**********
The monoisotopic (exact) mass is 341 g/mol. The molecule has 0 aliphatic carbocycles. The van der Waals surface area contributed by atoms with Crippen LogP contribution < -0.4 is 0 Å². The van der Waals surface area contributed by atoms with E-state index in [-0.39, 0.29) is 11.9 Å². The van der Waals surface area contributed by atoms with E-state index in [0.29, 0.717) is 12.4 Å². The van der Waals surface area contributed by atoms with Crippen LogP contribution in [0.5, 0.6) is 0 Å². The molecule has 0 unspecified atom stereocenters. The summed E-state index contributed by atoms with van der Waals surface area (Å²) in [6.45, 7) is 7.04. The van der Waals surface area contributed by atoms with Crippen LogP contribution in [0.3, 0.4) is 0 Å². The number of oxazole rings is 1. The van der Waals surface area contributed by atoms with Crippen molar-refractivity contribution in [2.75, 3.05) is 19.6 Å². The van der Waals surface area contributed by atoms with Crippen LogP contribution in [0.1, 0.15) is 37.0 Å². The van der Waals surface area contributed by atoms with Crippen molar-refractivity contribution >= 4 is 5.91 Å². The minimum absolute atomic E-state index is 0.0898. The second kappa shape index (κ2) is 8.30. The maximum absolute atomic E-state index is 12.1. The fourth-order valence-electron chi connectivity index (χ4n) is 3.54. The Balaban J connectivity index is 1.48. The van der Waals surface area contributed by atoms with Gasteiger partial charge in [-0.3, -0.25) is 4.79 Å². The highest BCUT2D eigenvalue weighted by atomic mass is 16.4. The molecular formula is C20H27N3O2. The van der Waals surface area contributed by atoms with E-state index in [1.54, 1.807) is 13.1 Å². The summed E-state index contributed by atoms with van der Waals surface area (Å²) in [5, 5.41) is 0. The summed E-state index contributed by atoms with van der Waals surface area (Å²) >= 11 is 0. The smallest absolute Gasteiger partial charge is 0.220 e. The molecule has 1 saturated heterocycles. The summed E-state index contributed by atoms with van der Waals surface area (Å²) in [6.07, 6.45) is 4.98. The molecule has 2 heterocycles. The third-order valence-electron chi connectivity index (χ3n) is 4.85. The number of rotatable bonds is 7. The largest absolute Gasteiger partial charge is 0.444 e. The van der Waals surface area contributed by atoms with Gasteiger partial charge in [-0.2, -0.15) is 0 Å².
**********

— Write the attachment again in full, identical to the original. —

The monoisotopic (exact) mass is 341 g/mol. The molecule has 0 aliphatic carbocycles. The van der Waals surface area contributed by atoms with Crippen LogP contribution < -0.4 is 0 Å². The van der Waals surface area contributed by atoms with E-state index in [-0.39, 0.29) is 11.9 Å². The van der Waals surface area contributed by atoms with E-state index in [0.29, 0.717) is 12.4 Å². The van der Waals surface area contributed by atoms with Crippen LogP contribution in [0.5, 0.6) is 0 Å². The molecule has 0 unspecified atom stereocenters. The summed E-state index contributed by atoms with van der Waals surface area (Å²) in [6.45, 7) is 7.04. The van der Waals surface area contributed by atoms with Crippen LogP contribution in [0.3, 0.4) is 0 Å². The number of oxazole rings is 1. The van der Waals surface area contributed by atoms with Crippen molar-refractivity contribution in [2.75, 3.05) is 19.6 Å². The van der Waals surface area contributed by atoms with Crippen LogP contribution in [0.1, 0.15) is 37.0 Å². The van der Waals surface area contributed by atoms with Crippen molar-refractivity contribution >= 4 is 5.91 Å². The minimum absolute atomic E-state index is 0.0898. The second kappa shape index (κ2) is 8.30. The maximum absolute atomic E-state index is 12.1. The fourth-order valence-electron chi connectivity index (χ4n) is 3.54. The Balaban J connectivity index is 1.48. The van der Waals surface area contributed by atoms with Gasteiger partial charge in [-0.3, -0.25) is 4.79 Å². The highest BCUT2D eigenvalue weighted by atomic mass is 16.4. The molecular formula is C20H27N3O2. The van der Waals surface area contributed by atoms with E-state index in [1.54, 1.807) is 13.1 Å². The summed E-state index contributed by atoms with van der Waals surface area (Å²) in [5, 5.41) is 0. The summed E-state index contributed by atoms with van der Waals surface area (Å²) >= 11 is 0. The smallest absolute Gasteiger partial charge is 0.220 e. The molecule has 1 saturated heterocycles. The summed E-state index contributed by atoms with van der Waals surface area (Å²) in [6.07, 6.45) is 4.98. The molecule has 2 heterocycles. The third-order valence-electron chi connectivity index (χ3n) is 4.85. The number of rotatable bonds is 7. The largest absolute Gasteiger partial charge is 0.444 e. The van der Waals surface area contributed by atoms with Gasteiger partial charge in [-0.2, -0.15) is 0 Å².